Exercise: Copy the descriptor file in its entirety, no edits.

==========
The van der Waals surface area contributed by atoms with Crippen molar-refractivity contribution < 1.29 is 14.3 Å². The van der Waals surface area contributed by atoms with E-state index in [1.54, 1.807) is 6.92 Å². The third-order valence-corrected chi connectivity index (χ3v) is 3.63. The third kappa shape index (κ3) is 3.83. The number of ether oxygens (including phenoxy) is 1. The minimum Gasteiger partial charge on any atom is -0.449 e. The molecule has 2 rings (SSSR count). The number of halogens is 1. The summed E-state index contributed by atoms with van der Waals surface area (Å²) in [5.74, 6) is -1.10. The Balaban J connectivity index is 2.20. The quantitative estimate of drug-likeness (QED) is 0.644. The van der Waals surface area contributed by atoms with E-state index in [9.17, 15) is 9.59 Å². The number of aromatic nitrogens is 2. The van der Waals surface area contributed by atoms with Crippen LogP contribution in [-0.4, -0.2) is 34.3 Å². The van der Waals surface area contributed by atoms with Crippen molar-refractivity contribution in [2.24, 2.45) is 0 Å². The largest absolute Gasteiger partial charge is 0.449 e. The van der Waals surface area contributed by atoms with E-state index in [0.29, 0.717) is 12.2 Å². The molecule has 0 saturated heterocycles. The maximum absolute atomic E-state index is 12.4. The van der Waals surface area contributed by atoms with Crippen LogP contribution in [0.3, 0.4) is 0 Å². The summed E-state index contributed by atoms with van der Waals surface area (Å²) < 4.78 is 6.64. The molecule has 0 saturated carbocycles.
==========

The van der Waals surface area contributed by atoms with Crippen molar-refractivity contribution < 1.29 is 14.3 Å². The van der Waals surface area contributed by atoms with E-state index in [1.54, 1.807) is 6.92 Å². The third-order valence-corrected chi connectivity index (χ3v) is 3.63. The third kappa shape index (κ3) is 3.83. The number of ether oxygens (including phenoxy) is 1. The minimum Gasteiger partial charge on any atom is -0.449 e. The molecule has 2 rings (SSSR count). The number of halogens is 1. The summed E-state index contributed by atoms with van der Waals surface area (Å²) in [5.74, 6) is -1.10. The Balaban J connectivity index is 2.20. The quantitative estimate of drug-likeness (QED) is 0.644. The van der Waals surface area contributed by atoms with E-state index in [9.17, 15) is 9.59 Å². The number of aromatic nitrogens is 2. The van der Waals surface area contributed by atoms with Crippen LogP contribution in [-0.4, -0.2) is 34.3 Å². The van der Waals surface area contributed by atoms with Crippen molar-refractivity contribution in [2.24, 2.45) is 0 Å². The largest absolute Gasteiger partial charge is 0.449 e. The van der Waals surface area contributed by atoms with E-state index in [0.29, 0.717) is 12.2 Å². The molecule has 0 saturated heterocycles. The maximum absolute atomic E-state index is 12.4. The van der Waals surface area contributed by atoms with Crippen LogP contribution in [0.3, 0.4) is 0 Å². The summed E-state index contributed by atoms with van der Waals surface area (Å²) < 4.78 is 6.64. The molecule has 0 saturated carbocycles.